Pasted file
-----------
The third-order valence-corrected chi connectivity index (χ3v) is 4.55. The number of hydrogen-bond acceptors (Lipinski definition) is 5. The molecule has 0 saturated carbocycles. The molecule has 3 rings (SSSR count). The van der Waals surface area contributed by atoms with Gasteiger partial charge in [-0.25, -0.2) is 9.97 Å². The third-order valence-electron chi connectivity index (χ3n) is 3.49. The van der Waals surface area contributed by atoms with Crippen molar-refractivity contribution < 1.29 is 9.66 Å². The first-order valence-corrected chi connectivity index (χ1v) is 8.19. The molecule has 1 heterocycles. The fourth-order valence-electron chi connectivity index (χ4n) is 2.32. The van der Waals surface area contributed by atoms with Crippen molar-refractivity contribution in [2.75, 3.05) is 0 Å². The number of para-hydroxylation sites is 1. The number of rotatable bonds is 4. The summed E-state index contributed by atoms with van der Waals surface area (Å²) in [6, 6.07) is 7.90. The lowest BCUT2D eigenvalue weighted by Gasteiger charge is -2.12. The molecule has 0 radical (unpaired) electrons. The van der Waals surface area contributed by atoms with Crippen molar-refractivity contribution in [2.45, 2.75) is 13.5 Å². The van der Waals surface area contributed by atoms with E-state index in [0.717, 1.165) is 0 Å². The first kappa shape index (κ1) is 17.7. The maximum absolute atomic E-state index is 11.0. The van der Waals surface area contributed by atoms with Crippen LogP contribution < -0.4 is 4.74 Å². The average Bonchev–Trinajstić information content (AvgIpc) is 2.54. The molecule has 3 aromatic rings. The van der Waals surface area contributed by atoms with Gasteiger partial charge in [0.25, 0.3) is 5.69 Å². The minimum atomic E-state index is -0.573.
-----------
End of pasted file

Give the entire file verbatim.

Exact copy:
The third-order valence-corrected chi connectivity index (χ3v) is 4.55. The number of hydrogen-bond acceptors (Lipinski definition) is 5. The molecule has 0 saturated carbocycles. The molecule has 3 rings (SSSR count). The van der Waals surface area contributed by atoms with Gasteiger partial charge in [-0.25, -0.2) is 9.97 Å². The third-order valence-electron chi connectivity index (χ3n) is 3.49. The van der Waals surface area contributed by atoms with Crippen molar-refractivity contribution < 1.29 is 9.66 Å². The first-order valence-corrected chi connectivity index (χ1v) is 8.19. The molecule has 1 heterocycles. The fourth-order valence-electron chi connectivity index (χ4n) is 2.32. The van der Waals surface area contributed by atoms with Crippen molar-refractivity contribution in [2.75, 3.05) is 0 Å². The number of para-hydroxylation sites is 1. The number of rotatable bonds is 4. The summed E-state index contributed by atoms with van der Waals surface area (Å²) in [6, 6.07) is 7.90. The lowest BCUT2D eigenvalue weighted by Gasteiger charge is -2.12. The molecule has 0 radical (unpaired) electrons. The van der Waals surface area contributed by atoms with Crippen molar-refractivity contribution in [2.45, 2.75) is 13.5 Å². The van der Waals surface area contributed by atoms with E-state index in [0.717, 1.165) is 0 Å². The first kappa shape index (κ1) is 17.7. The maximum absolute atomic E-state index is 11.0. The van der Waals surface area contributed by atoms with Crippen LogP contribution < -0.4 is 4.74 Å². The average Bonchev–Trinajstić information content (AvgIpc) is 2.54. The molecule has 3 aromatic rings. The van der Waals surface area contributed by atoms with Gasteiger partial charge in [0.25, 0.3) is 5.69 Å². The minimum atomic E-state index is -0.573.